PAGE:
Reconstruction of Penile Urethral Strictures: Staged Procedures

div class=”ChapterContextInformation”>

© Springer Nature Switzerland AG 2020
F. E. Martins et al. (eds.)Textbook of Male Genitourethral Reconstruction

11. Surgical Reconstruction of Penile Urethral Strictures: Staged Procedures

Paurush Babbar1, Hadley M. Wood1 and Kenneth W. Angermeier1  

Center for Genitourinary Reconstruction, Glickman Urological and Kidney Institute, Cleveland Clinic, Cleveland, OH, USA



Kenneth W. Angermeier


Penile urethral strictureStaged proceduresUrethroplastyBuccal mucosa graftReconstructive urology

11.1 Introduction

Staged urethroplasty involves utilizing more than one surgical intervention in the treatment of urethral stricture, diverticulum or fistula. While single stage procedures are favored for obvious reasons, there is a well-established role for staged procedures. Indications include: strictures related to lichen sclerosis (LS), prior reconstructive surgery for hypospadias or urethral stricture, poor tissue quality or a paucity of viable genital skin for flap reconstruction, and an absent lumen precluding substitution urethroplasty. Current staged procedures involve tissue transfer, most commonly using buccal mucosa in the modern era [1, 3]. This chapter will outline the relevant preoperative evaluation in patients with penile urethral stricture or fistula, and describe the surgical technique and reported outcomes of staged urethroplasty for penile urethral reconstruction.

11.2 Preoperative Evaluation

The preoperative evaluation in patients being considered for urethral reconstruction is critical for adequate preoperative counsel and surgical planning. Evaluation should include a detailed history with specific attention to pertinent pediatric urological history, prior surgical interventions, previous history of genitourinary trauma or infection, recent urethral instrumentation, current voiding pattern, and a history of urinary retention especially if associated with renal insufficiency. Additional important patient factors that should be documented include presence of urinary incontinence, erectile dysfunction or chordee, history of malignancy and relevant treatment modalities used (especially radiation), and oral pathology or tobacco use. The aforementioned list is by no means exhaustive, but rather a starting point to frame the subsequent discussion for treatment of urethral stricture. Physical examination is also key when deciding on surgical approach, especially for a penile urethral stricture. Assessment should include documentation of quality and availability of penile skin and soft tissue, circumcision status, location and severity of genital scars, and the presence of LS.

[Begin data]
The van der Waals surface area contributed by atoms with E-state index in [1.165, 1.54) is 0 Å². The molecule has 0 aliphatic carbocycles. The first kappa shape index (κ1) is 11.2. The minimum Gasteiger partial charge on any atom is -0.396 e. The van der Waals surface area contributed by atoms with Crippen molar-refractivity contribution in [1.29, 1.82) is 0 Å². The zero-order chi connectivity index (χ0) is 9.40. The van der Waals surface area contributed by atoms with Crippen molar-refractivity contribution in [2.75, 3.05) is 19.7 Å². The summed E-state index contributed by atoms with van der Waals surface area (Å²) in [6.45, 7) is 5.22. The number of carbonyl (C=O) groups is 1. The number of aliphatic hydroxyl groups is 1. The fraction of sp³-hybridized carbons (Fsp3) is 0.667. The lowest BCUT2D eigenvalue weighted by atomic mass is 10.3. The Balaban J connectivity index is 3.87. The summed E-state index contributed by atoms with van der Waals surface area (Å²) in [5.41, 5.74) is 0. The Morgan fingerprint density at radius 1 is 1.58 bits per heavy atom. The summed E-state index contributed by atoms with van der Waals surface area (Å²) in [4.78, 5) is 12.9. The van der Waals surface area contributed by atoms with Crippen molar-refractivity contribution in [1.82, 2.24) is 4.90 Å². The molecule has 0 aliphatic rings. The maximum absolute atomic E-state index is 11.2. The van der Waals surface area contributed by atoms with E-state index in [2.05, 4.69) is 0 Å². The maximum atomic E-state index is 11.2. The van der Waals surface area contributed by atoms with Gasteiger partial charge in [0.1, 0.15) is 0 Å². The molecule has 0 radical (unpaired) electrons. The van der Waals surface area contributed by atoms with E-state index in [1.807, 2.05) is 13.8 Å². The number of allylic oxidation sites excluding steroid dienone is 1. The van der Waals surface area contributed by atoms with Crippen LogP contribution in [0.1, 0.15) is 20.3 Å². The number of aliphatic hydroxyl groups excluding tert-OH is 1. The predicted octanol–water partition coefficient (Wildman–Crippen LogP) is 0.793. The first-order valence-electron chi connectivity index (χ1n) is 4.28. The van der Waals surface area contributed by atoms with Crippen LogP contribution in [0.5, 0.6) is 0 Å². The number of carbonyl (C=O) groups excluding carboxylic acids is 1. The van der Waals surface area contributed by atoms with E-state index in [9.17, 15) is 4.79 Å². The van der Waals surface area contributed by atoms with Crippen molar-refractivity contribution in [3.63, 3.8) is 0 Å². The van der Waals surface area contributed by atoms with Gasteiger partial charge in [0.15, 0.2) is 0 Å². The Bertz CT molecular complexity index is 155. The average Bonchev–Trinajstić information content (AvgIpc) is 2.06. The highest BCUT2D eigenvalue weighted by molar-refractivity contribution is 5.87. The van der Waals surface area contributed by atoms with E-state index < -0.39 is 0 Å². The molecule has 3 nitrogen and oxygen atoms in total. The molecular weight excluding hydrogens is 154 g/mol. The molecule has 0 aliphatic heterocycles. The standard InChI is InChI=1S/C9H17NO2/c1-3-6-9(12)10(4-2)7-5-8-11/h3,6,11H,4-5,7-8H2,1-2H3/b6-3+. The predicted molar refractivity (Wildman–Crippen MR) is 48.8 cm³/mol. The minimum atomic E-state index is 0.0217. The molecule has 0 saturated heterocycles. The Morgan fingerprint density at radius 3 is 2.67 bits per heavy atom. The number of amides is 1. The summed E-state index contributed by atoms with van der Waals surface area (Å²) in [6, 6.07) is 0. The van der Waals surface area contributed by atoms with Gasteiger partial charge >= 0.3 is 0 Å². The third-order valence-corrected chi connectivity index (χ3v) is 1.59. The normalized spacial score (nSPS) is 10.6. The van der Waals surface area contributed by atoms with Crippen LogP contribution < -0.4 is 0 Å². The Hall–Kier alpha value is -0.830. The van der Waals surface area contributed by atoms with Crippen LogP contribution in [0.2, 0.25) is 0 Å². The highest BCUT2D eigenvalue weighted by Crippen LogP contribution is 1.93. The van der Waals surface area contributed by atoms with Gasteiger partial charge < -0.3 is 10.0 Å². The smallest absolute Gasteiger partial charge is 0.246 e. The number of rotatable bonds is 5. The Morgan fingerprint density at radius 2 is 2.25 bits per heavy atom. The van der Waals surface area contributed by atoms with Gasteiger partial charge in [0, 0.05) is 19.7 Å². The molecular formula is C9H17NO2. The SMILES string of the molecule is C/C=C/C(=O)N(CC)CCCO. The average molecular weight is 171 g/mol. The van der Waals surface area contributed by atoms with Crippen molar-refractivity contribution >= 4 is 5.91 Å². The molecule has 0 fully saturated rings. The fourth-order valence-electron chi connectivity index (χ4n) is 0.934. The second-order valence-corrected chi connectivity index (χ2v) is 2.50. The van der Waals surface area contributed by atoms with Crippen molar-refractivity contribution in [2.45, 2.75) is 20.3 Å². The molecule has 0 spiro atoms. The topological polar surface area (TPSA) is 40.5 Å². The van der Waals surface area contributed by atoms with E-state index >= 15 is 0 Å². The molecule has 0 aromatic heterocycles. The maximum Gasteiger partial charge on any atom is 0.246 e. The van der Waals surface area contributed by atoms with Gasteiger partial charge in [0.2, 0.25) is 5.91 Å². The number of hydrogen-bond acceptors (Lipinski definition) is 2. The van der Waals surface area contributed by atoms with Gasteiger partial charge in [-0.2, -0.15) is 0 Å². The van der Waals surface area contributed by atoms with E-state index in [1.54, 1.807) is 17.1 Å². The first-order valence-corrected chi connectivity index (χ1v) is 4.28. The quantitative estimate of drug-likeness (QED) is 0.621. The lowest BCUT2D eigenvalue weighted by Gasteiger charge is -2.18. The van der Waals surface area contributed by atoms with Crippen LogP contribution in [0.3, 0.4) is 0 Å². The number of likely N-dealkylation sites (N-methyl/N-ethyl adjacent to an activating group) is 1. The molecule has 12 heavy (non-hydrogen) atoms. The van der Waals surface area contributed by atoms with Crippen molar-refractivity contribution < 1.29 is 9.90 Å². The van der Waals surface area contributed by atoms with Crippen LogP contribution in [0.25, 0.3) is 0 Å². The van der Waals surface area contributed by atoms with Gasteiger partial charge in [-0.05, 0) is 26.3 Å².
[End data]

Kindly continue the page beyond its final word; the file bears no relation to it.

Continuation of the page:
The next step is radiographic evaluation and typically includes a retrograde urethrogram (RUG) with or without voiding cystourethrogram (VCUG) to understand stricture length, location and other associated urethral or bladder abnormalities (Fig. 11.1). In an optimal situation, we prefer to wait at least 6–12 weeks following last urethral instrumentation to proceed with imaging to allow stricture maturation. If a VCUG is needed to fully evaluate proximal urethral anatomy, the bladder may be filled with a Glidewire and open end catheter, or a suprapubic catheter placed to aid the procedure. Retrograde cystoscopy using a small caliber cystoscope or antegrade flexible cystoscopy are helpful confirmatory measures in select cases.


Fig. 11.1